Societal Impact Award – supported by UKRI

University: University of Suffolk

Associate:  Thomas Andrews

Funding: Innovate UK and AHRC

Project: Evolutionary augmented reality app for children with asthma 

Project/background: Asthma affects 5.4 million people in the UK, of which 1.1 million are children (Asthma UK, 2017) and it is one of the leading causes for paediatric hospital admissions, costing the NHS up to £1.1 billion per year treating the condition via emergency admissions, GP appointments and medicines.  Part of this cost can be down to poor management of the condition. 

From the KTPs outset, the key objective of MySpira was to provide better education to children around positive asthma inhaler usage. With the assistance of The University of Suffolk and numerous NHS asthma specialists, My Spira has made a significant social impact, potentially saving lives now and into the future.

The solution: The initial proposal aimed to address incorrect inhaler use via the development of a medically approved augmented reality healthcare tool to engage the user with the learning material.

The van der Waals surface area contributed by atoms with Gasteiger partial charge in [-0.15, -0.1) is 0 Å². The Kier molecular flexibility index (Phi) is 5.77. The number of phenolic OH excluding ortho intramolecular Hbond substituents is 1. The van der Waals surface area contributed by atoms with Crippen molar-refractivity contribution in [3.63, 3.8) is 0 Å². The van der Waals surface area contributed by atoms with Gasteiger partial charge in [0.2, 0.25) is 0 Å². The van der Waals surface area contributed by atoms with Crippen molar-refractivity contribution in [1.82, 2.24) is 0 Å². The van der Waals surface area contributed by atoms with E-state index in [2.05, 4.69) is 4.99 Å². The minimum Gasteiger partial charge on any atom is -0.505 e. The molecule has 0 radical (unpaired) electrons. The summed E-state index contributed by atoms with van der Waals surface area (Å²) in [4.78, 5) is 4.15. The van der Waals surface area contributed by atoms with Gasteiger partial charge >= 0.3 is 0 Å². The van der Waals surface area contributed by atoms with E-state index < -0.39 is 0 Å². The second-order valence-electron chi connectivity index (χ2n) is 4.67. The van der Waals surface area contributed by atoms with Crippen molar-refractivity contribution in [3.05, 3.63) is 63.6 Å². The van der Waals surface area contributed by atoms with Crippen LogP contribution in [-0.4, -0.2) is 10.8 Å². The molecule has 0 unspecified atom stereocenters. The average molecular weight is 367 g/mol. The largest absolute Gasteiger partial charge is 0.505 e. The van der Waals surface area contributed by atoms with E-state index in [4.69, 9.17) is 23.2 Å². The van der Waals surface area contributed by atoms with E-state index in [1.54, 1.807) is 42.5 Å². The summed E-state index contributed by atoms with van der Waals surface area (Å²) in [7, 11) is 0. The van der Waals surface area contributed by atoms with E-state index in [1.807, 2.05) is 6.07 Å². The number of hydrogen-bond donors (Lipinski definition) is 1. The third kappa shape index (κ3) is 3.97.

MySpira is a fun and unique way to provide key learnings to children, which has been backed up by a study that was conducted in collaboration with the University of Suffolk.

The impact: Since its launch in April 2019, MySpira has 

  • Been downloaded many hundreds of times in the UK. 
  • Gained the support of Allergy UK, Asthma UK along with the NHS and notable Health Ministers. The app has been featured on the BBC News, ITV news, received over 20x press articles and was featured on BBC Click in March 2020. 
  • Been adopted and promoted heavily by Suffolk Health as a key campaign aimed directly at its population. The app has been made available FREE to EVERY child in the county and promoted extensively in every GP surgery and school in the region. 

The application has also been involved in a research study involving a cohort of 96 children with the childrenn using MySpira showing an improvement in learning outcomes compared to traditional teaching methods.

“The KTP has made a significant difference to the lives of young asthmatics across the country, by providing the support needed to learn about their condition and improve their asthma management.” Peter Brady, Orbital Media


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